Exceptions to mandatory vaccination or testing for air travel are being made for more than 200 places considered “remote communities” by the federal government, including virtually all of the NWT.
From November 30, most Canadians will have to demonstrate they are fully vaccinated to board an aircraft. Until then, either proof of vaccination or a negative Covid-19 test are permissible.
However, the federal government says it understands the need for “specific accommodations for travellers from remote communities, to ensure they will be able to obtain essential services in support of their medical, health, or social well-being, and return safely to their homes.”
That means until at least November 30, travellers departing from any NWT community except Yellowknife will not need to be fully vaccinated and – in some circumstances – won’t need a Covid-19 test either.
“Travellers flying out of remote communities will be exempt from the mandatory testing requirement before they depart until such time as the local testing capacity is in place,” the federal government said on its website, adding work was under way to improve smaller communities’ testing abilities.
If you’re leaving an NWT community without such testing capacity by air in November – and heading outside the territory – you will instead be given a “free, rapid, high-quality” test at Yellowknife Airport, which is now considered a “gateway airport” to the rest of Canada. (Airlines will also have tests available for people on their onward or return journeys. If you’ve taken a test within three days of travel and have a negative result you can show, that will work too.)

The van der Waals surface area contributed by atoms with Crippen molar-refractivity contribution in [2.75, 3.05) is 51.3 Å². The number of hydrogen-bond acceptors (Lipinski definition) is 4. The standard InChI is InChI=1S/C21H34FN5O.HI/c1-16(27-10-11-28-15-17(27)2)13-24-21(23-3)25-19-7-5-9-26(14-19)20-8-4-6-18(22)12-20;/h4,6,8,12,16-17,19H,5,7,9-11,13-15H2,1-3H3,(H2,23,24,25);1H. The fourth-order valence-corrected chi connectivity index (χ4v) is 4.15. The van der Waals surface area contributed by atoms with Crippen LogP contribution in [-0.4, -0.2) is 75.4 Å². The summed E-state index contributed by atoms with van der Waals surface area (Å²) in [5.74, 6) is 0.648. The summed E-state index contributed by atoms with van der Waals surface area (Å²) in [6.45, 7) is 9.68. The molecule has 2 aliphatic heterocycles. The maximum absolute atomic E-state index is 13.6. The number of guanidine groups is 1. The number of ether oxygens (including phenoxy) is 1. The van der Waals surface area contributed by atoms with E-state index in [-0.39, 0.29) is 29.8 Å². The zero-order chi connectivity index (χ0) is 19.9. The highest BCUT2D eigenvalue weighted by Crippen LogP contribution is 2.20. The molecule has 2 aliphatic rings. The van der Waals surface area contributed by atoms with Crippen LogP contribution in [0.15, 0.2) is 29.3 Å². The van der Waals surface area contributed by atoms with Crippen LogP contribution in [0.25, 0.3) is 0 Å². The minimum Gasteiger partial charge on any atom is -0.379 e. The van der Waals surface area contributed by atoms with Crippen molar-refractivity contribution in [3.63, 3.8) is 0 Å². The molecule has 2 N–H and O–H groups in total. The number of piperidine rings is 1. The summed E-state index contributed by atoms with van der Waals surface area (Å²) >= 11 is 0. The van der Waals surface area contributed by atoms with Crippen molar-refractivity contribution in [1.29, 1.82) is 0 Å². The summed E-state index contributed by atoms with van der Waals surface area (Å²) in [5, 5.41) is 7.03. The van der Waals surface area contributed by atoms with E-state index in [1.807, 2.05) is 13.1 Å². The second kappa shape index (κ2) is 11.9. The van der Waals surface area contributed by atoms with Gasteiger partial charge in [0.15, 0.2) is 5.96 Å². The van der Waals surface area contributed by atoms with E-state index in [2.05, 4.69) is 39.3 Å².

This system, which Ottawa stressed was an “interim” measure, will allow people from small communities without testing “to be tested as soon as possible in their journey, and to ensure their travel is safe for themselves and others,” the federal government said.
As soon as a community has testing capacity, you’ll have to be tested or prove you’re fully vaccinated before flying.
While the federal government listed 201 remote communities where an exemption is available, it didn’t state which of the 201 – if any – already have sufficient testing capacity in place to enforce testing at the point of departure.
What happens on November 30, when testing ceases to be an option to board most aircraft, is not clear.
“In advance of November 30, the Government of Canada will work with provinces, territories, and national Indigenous organizations to refine the approach for the next phase of implementation,” the federal government said.
The NWT government said Covid-19 testing at Yellowknife Airport was “expected to be operational on November 5, pending test kit arrival.”
From November 30, the GNWT said, “only travellers with proof of vaccination may travel through Yellowknife Airport.” However, three days after this article was first published, a spokesperson for the Department of Infrastructure said the territorial government actually did not know what would happen from November 30 onward.
“It is not yet clear what the requirements will be for proof of vaccination or testing for air travellers in the Northwest Territories on November 30, 2021 and beyond,” spokesperson Sonia Idir said by email.
“The Government of Canada has stated that it will work with provinces, territories, and national Indigenous organizations to refine the approach for the next phase of implementation.”